Insight into Disrupted Spatial Patterns of Human Connectome in Alzheimer’s Disease via Subgraph Mining

Insight into Disrupted Spatial Patterns of Human Connectome in Alzheimer’s Disease via Subgraph Mining

Junming Shao (Department of Neuroradiology, Technische Universität München, Munich, Germany, & Institute for Computer Science, Johannes Gutenberg-Universität Mainz, Mainz, Germany), Qinli Yang (Institute for Computer Science, Ludwig-Maximilians-Universität München, Munich, Germany), Afra Wohlschläger (Department of Neuroradiology, Technische Universität München, Munich, Germany) and Christian Sorg (Department of Neuroradiology and Psychiarty, Technische Universität München, Munich, Germany)
Copyright: © 2012 |Pages: 16
DOI: 10.4018/jkdb.2012010102
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Abstract

Alzheimer’s disease (AD) is the most common cause of age-related dementia, which prominently affects the human connectome. In this paper, the authors focus on the question how they can identify disrupted spatial patterns of the human connectome in AD based on a data mining framework. Using diffusion tractography, the human connectomes for each individual subject were constructed based on two diffusion derived attributes: fiber density and fractional anisotropy, to represent the structural brain connectivity patterns. After frequent subgraph mining, the abnormal score was finally defined to identify disrupted subgraph patterns in patients. Experiments demonstrated that our data-driven approach, for the first time, allows identifying selective spatial pattern changes of the human connectome in AD that perfectly matched grey matter changes of the disease. Their findings also bring new insights into how AD propagates and disrupts the regional integrity of large-scale structural brain networks in a fiber connectivity-based way.
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1. Introduction

Unraveling the structural connectivity in the human brain (i.e. the human connectome (Sporns, Tononi, & Kötter, 2005) is challenging for neuroscientists for over a century. Brain's wiring captures the basic feature of nervous system organization and is fundamental to understand the brain's functions, which depend critically on the integration of regionally remote neural activity. In recent years, the advances of imaging technologies have provided a promising avenue of exploring structural brain connectivity in-vivo. The study of the human connectome has therefore attracted huge attention, especially for the research on various pathologies related to white matter changes such as Alzheimer's disease (Damoiseaux et al., 2009), Schizophrenia (Park et al., 2004), and Multiple Sclerosis (Hesseltine et al., 2006). Discovering the disrupted wiring of the brain is essential for a better understanding of the pathophysiology of these diseases, finally to target potential treatments more specifically. Thereby a critical question is how to map aberrant brain connectivity spatially as specific as possible in these diseases. In this study, we aim to answer this question in patients with Alzheimer's disease based on a data mining framework.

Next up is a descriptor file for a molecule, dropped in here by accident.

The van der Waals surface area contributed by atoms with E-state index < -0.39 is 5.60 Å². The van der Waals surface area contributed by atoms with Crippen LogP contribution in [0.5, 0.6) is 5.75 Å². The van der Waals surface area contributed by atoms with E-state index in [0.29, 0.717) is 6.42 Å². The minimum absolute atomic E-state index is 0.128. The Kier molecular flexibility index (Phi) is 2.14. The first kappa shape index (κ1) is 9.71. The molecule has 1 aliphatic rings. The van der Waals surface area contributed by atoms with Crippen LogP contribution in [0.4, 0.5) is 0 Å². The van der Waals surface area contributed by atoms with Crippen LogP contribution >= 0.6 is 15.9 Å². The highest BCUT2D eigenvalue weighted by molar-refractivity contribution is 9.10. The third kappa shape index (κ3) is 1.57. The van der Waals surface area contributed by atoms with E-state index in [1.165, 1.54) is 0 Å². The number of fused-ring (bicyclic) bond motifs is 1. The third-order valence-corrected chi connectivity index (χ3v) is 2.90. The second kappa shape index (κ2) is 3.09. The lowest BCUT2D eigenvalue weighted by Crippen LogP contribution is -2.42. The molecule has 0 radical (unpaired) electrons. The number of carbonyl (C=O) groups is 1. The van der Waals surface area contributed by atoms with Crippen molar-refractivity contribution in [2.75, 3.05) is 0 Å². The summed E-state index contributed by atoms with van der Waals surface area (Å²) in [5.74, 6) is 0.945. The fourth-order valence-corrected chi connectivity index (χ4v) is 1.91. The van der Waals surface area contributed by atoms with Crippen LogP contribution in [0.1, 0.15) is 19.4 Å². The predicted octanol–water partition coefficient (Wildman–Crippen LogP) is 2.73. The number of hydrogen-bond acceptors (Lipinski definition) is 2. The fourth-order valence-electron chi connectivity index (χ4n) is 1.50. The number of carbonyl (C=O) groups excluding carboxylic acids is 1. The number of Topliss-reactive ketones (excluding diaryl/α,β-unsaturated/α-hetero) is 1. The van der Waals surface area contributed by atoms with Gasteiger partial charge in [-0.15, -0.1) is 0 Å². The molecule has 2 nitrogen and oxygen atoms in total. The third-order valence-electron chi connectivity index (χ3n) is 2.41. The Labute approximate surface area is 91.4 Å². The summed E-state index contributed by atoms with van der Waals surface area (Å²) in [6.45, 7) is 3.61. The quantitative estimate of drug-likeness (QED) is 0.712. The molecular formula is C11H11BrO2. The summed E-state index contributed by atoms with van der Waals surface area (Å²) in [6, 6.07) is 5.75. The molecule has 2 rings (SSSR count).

Alzheimer's disease (AD), a neurodegenerative disease characterized by increasing cognitive and behavioral deficits (Blennow, de Leon, & Zetterberg, 2006), is neuropathologically defined by amyloid plaques, neurofibrillary tangles and the loss of neurons (i.e. atrophy), with changes starting regionally and spreading out gradually across brain's grey matter (Braak & Braak, 1991; Thal, Rüb, Orantes, & Braak, 2002). Meanwhile, post-mortem histological and in-vivo imaging studies demonstrated wide-spread alterations of patients' white matter, involving frontal, occipital, and temporal lobes (Englund 1998; Chua, Wen, Slavin, & Sachdev, 2008) and selected tracts such as the corpus callosum or cingulum (Rose et al., 2000). By far, AD is the most common cause of age-related dementia. Other causes are vascular diseases such as stroke or neurodegenerative diseases such as Lewy body disease or frontotemporal lobe degeneration. Due to the “aging society”, more and more people are diagnosed with dementia. According to the World Alzheimer Report in 2011 (http://www.alz.co.uk/research/world-report), about 36 million people worldwide are living with dementia, with numbers doubling every 20 years to 66 million by 2030, and 115 million by 2050. The worldwide costs of dementia (US$604 billion in 2010) amount to more than 1% of global GDP. Therefore, there is a strong interest in expanding our knowledge of diseases causing dementia, especially for AD. Recent findings demonstrated the selective disruption of large-scale brain functional networks. However, the aberrant patterns in structural brain networks in AD are still poorly understood.

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